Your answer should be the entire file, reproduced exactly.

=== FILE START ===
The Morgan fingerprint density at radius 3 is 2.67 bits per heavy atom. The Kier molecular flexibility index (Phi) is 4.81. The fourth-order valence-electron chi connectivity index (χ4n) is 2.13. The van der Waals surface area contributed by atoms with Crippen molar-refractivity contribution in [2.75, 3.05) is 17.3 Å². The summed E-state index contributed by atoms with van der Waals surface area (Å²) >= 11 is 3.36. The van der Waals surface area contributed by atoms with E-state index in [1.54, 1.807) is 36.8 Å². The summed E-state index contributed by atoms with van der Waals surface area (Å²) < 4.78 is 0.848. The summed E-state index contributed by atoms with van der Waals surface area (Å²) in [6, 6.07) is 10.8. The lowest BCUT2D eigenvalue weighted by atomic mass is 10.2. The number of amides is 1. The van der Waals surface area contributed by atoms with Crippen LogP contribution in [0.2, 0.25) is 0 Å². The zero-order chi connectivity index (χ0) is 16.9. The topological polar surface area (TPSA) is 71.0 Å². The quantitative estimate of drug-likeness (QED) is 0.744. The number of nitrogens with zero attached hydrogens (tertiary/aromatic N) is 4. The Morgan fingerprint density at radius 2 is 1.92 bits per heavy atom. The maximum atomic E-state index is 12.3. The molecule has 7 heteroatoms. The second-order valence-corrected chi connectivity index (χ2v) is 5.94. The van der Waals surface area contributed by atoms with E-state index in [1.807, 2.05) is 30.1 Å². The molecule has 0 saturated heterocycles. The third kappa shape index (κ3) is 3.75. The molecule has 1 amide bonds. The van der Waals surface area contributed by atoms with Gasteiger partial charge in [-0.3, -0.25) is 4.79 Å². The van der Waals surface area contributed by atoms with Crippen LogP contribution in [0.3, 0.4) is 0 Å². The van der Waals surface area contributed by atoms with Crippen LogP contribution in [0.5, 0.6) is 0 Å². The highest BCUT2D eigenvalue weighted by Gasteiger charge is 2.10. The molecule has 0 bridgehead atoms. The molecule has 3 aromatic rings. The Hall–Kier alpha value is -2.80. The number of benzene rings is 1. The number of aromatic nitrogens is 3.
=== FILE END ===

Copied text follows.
The Morgan fingerprint density at radius 3 is 2.67 bits per heavy atom. The Kier molecular flexibility index (Phi) is 4.81. The fourth-order valence-electron chi connectivity index (χ4n) is 2.13. The van der Waals surface area contributed by atoms with Crippen molar-refractivity contribution in [2.75, 3.05) is 17.3 Å². The summed E-state index contributed by atoms with van der Waals surface area (Å²) >= 11 is 3.36. The van der Waals surface area contributed by atoms with E-state index in [1.54, 1.807) is 36.8 Å². The summed E-state index contributed by atoms with van der Waals surface area (Å²) < 4.78 is 0.848. The summed E-state index contributed by atoms with van der Waals surface area (Å²) in [6, 6.07) is 10.8. The lowest BCUT2D eigenvalue weighted by atomic mass is 10.2. The number of amides is 1. The van der Waals surface area contributed by atoms with Crippen LogP contribution in [0.2, 0.25) is 0 Å². The zero-order chi connectivity index (χ0) is 16.9. The topological polar surface area (TPSA) is 71.0 Å². The quantitative estimate of drug-likeness (QED) is 0.744. The number of nitrogens with zero attached hydrogens (tertiary/aromatic N) is 4. The Morgan fingerprint density at radius 2 is 1.92 bits per heavy atom. The maximum atomic E-state index is 12.3. The molecule has 7 heteroatoms. The second-order valence-corrected chi connectivity index (χ2v) is 5.94. The van der Waals surface area contributed by atoms with E-state index in [1.807, 2.05) is 30.1 Å². The molecule has 0 saturated heterocycles. The third kappa shape index (κ3) is 3.75. The molecule has 1 amide bonds. The van der Waals surface area contributed by atoms with Gasteiger partial charge in [-0.3, -0.25) is 4.79 Å². The van der Waals surface area contributed by atoms with Crippen LogP contribution in [0.3, 0.4) is 0 Å². The van der Waals surface area contributed by atoms with Crippen LogP contribution in [0.5, 0.6) is 0 Å². The highest BCUT2D eigenvalue weighted by Gasteiger charge is 2.10. The molecule has 0 bridgehead atoms. The molecule has 3 aromatic rings. The Hall–Kier alpha value is -2.80. The number of benzene rings is 1. The number of aromatic nitrogens is 3.